Good Night Vietnam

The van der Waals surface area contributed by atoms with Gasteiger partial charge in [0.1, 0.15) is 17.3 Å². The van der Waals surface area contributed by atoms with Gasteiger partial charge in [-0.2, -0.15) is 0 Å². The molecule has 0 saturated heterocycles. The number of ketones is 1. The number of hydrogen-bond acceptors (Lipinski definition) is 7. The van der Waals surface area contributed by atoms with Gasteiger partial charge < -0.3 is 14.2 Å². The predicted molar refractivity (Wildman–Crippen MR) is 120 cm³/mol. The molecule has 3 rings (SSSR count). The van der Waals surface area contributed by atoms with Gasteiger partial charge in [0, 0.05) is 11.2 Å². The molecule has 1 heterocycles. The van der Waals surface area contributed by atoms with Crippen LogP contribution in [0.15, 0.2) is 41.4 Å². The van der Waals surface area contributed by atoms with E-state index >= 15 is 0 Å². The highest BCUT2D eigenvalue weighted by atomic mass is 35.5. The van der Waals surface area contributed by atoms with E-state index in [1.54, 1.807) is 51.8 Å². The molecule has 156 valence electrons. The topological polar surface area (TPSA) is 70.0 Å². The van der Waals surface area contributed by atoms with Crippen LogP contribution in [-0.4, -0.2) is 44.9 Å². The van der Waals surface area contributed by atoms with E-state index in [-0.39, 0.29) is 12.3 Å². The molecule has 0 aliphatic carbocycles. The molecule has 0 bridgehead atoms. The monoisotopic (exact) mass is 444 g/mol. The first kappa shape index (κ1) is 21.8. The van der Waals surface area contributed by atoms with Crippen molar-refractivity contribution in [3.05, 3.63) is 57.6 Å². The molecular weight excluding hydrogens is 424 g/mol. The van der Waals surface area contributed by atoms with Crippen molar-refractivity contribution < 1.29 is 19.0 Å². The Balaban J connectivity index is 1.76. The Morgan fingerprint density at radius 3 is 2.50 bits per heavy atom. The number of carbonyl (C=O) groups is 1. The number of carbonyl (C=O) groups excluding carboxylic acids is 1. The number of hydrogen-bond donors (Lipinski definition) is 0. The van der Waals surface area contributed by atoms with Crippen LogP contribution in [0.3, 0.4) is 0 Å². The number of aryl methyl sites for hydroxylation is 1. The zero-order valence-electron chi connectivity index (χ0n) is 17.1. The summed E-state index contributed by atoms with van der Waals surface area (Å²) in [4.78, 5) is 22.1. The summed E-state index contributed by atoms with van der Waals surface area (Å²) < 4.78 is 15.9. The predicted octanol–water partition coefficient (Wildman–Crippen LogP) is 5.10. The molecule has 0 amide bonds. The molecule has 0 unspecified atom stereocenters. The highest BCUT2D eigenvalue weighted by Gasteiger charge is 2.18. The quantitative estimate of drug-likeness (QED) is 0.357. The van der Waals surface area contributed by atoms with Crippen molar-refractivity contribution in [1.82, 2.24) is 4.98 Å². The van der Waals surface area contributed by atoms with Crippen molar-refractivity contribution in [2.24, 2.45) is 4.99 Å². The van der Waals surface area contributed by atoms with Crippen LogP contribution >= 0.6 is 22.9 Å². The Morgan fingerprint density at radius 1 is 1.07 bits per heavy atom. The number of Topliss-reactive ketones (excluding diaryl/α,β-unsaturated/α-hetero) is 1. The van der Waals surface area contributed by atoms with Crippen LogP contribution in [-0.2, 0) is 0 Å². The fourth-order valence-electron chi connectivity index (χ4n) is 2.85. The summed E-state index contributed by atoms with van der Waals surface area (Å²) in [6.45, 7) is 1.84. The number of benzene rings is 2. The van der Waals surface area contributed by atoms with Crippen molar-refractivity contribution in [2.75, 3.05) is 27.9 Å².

SO we depart Vietnam, the first half of our journey completed. We leave behind nearly 250 km of road, track, trail and path, half of Dave’s stomach lining and a little piece of our hearts. The overriding memory we will hold dearest is not the cycling and the fascinating terrain – although both are unforgettable – but the happy cries of “Hello” from just about every child we passed. From sometimes world weary type like us the sheer joy of these kids, some in smart blue and white school uniforms and others in rags – reminded us how easy a smile and a life can be. Riding through what was effectively these families’ front and back gardens a little voice of welcome would ring from almost every home. It was very humbling to a Brit living surrounded by California millionaires who are so consumed with their own lives they forget there is anyone else on the planet. Over three days we went from the hustle and hustlers of Ho Chi Min City to the pastoral calm of the rice fields to the honest bustle of the Mekong Delta port that would be our springboard to Cambodia. It’s hard to judge the kind of Communism that survives in Vietnam. It’s certainly nothing like the all consuming monster envisaged by Nixon, Johnson et al. On the surface it doesn’t seem oppressive at all – no overbearing guides, not much army and virtually no police, at least in the south. But a traveler’s ignorance of what’s really going on beneath the surface is revealed in the signs at the entrance to every village. The assumption is that they are welcoming visitors. The reality is that they are telling the people to work hard, produce more, don’t commit crime.Berating them basically. We saw floating markets, ate snake and drank it’s blood (admittedly diluted with rice wine), visited museums devoted to showing the horrors of what was a very recent and awful war, and we cycled our butts off – literally. Dave, being Dave, was the only one on the 31-strong party wearing cleats, which were incredibly difficult to use on the paths with their steep narrow bridges and slippery paths. Always up for an additional masochistic challenge he persisted, somehow managing to clip and unclip in seconds on the first two days but his luck was never going to last. His first fall on day 3 was so sudden and unexpected it was like he’d been picked off by a sniper in the bushes. Landing upside down on the bank, he was mercifully unhurt. The second fall a couple of hours later after a sudden stop in heavy rain was equally intense. Any reasonable man would switch back to regular pedals, but this, after all is Dave. His preparation was so complete he even practiced how to fall! He is, I should add, a wonderful traveling companion. The food? You probably have to acclimatize a little longer before you can enjoy cold spring rolls and seafood noodles for breakfast and the pork tasted remarkably similar to the snake but any country where the hotel cashier can ask you what you used from the mini bar and you say “All of it” and it costs less than $10 has got to be worth a little struggle with the diet. As for the group we’re traveling with, they’re a little microcosm of the best of Britain. There’s the couple from Belfast raising money for bowel cancer, one of the two cancers the wife has beaten, the mother and son riding for the British Heart Foundation in memory of a husband and father they lost too early to a heart attack, the scouser with a bundle of pens and pencils in his bag to hand out to grateful schoolchildren along the way, the hospice GP from Truro who cycles 10 miles to work every day and the Red Cross worker from Sterling. They’re from Rotherham, Brighton,Newquay, Inverness, Sidney, Swiss Cottage, Swindon, Stafford, Liverpool, Belfast, and, of course, Upminster and Newport Beach. I guess that as the trip goes on we all shed a little of what we were and remember a little more of who we are. It’s a chance to restore some priorities. Now here we are sitting on a boat bound for Cambodia and if I shut my eyes I can still hear the echo of a child’s voice from an empty shack on the muddy riverfront. I can’t see anyone as I race by on the bike in my mind, but it reminds me of my own kids when they were small and the world of possibilities they represent. Onward to Cambodia, another country with a troubled recent past and children who will hopefully be entranced by a flash of Lycra and excited about that same future of endless opportunity.

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